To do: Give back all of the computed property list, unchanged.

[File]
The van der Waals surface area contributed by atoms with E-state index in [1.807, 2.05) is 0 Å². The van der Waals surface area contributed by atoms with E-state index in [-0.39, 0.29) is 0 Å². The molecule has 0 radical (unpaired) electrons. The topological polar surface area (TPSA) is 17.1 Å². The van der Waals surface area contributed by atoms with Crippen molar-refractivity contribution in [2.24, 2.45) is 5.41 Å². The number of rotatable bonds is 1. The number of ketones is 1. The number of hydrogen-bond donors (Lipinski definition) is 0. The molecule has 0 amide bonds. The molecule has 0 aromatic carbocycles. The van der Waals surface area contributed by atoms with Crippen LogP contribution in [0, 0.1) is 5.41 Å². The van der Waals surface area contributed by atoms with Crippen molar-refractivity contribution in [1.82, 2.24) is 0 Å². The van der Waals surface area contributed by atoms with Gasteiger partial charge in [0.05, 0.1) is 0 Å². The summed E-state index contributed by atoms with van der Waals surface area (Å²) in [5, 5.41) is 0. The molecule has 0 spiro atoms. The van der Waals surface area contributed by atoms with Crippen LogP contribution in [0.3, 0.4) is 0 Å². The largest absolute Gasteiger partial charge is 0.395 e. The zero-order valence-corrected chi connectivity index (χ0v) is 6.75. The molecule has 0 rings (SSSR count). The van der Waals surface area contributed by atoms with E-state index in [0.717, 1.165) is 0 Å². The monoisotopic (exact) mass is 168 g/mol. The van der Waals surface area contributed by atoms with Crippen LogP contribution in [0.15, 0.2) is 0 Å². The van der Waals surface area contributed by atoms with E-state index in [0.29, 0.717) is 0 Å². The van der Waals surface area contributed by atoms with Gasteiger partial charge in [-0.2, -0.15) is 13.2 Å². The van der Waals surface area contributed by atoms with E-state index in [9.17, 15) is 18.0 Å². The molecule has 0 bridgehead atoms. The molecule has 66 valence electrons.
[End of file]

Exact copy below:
The van der Waals surface area contributed by atoms with E-state index in [1.807, 2.05) is 0 Å². The van der Waals surface area contributed by atoms with E-state index in [-0.39, 0.29) is 0 Å². The molecule has 0 radical (unpaired) electrons. The topological polar surface area (TPSA) is 17.1 Å². The van der Waals surface area contributed by atoms with Crippen molar-refractivity contribution in [2.24, 2.45) is 5.41 Å². The number of rotatable bonds is 1. The number of ketones is 1. The number of hydrogen-bond donors (Lipinski definition) is 0. The molecule has 0 amide bonds. The molecule has 0 aromatic carbocycles. The van der Waals surface area contributed by atoms with Crippen LogP contribution in [0, 0.1) is 5.41 Å². The van der Waals surface area contributed by atoms with Crippen molar-refractivity contribution in [1.82, 2.24) is 0 Å². The van der Waals surface area contributed by atoms with Gasteiger partial charge in [0.05, 0.1) is 0 Å². The summed E-state index contributed by atoms with van der Waals surface area (Å²) in [5, 5.41) is 0. The molecule has 0 spiro atoms. The van der Waals surface area contributed by atoms with Crippen LogP contribution in [0.3, 0.4) is 0 Å². The largest absolute Gasteiger partial charge is 0.395 e. The zero-order valence-corrected chi connectivity index (χ0v) is 6.75. The molecule has 0 rings (SSSR count). The van der Waals surface area contributed by atoms with E-state index in [0.717, 1.165) is 0 Å². The monoisotopic (exact) mass is 168 g/mol. The van der Waals surface area contributed by atoms with Crippen LogP contribution in [0.15, 0.2) is 0 Å². The van der Waals surface area contributed by atoms with E-state index in [0.29, 0.717) is 0 Å². The van der Waals surface area contributed by atoms with Gasteiger partial charge in [-0.2, -0.15) is 13.2 Å². The van der Waals surface area contributed by atoms with E-state index in [9.17, 15) is 18.0 Å². The molecule has 0 bridgehead atoms. The molecule has 66 valence electrons.